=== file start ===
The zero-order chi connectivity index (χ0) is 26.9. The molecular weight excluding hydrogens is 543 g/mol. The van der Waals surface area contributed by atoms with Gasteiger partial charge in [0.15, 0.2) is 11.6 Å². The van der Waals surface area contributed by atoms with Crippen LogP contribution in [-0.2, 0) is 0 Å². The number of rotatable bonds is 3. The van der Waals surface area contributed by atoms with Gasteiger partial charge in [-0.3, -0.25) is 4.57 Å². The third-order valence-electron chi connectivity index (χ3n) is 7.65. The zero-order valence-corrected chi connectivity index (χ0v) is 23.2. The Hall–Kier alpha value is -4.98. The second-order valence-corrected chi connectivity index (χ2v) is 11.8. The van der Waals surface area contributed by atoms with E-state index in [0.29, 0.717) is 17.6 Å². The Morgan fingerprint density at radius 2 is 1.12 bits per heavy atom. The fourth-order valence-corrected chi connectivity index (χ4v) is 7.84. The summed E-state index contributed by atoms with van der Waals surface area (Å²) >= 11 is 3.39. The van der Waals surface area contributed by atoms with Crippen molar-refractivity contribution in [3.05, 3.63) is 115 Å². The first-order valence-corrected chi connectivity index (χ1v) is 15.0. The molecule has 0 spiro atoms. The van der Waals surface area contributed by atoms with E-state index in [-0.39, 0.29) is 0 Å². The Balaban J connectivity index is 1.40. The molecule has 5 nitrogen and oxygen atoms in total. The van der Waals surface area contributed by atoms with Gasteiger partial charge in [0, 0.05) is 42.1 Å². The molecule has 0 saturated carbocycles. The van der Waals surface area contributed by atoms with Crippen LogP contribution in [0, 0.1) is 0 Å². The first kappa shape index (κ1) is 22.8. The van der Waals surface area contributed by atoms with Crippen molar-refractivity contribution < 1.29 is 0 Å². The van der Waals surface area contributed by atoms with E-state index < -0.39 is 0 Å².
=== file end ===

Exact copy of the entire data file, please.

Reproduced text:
The zero-order chi connectivity index (χ0) is 26.9. The molecular weight excluding hydrogens is 543 g/mol. The van der Waals surface area contributed by atoms with Gasteiger partial charge in [0.15, 0.2) is 11.6 Å². The van der Waals surface area contributed by atoms with Crippen LogP contribution in [-0.2, 0) is 0 Å². The number of rotatable bonds is 3. The van der Waals surface area contributed by atoms with Gasteiger partial charge in [-0.3, -0.25) is 4.57 Å². The third-order valence-electron chi connectivity index (χ3n) is 7.65. The zero-order valence-corrected chi connectivity index (χ0v) is 23.2. The Hall–Kier alpha value is -4.98. The second-order valence-corrected chi connectivity index (χ2v) is 11.8. The van der Waals surface area contributed by atoms with E-state index in [0.29, 0.717) is 17.6 Å². The Morgan fingerprint density at radius 2 is 1.12 bits per heavy atom. The fourth-order valence-corrected chi connectivity index (χ4v) is 7.84. The summed E-state index contributed by atoms with van der Waals surface area (Å²) >= 11 is 3.39. The van der Waals surface area contributed by atoms with Crippen molar-refractivity contribution in [3.05, 3.63) is 115 Å². The first-order valence-corrected chi connectivity index (χ1v) is 15.0. The molecule has 0 spiro atoms. The van der Waals surface area contributed by atoms with E-state index in [-0.39, 0.29) is 0 Å². The Balaban J connectivity index is 1.40. The molecule has 5 nitrogen and oxygen atoms in total. The van der Waals surface area contributed by atoms with Gasteiger partial charge in [0, 0.05) is 42.1 Å². The molecule has 0 saturated carbocycles. The van der Waals surface area contributed by atoms with Crippen LogP contribution in [0, 0.1) is 0 Å². The first kappa shape index (κ1) is 22.8. The van der Waals surface area contributed by atoms with Crippen molar-refractivity contribution < 1.29 is 0 Å². The van der Waals surface area contributed by atoms with E-state index < -0.39 is 0 Å².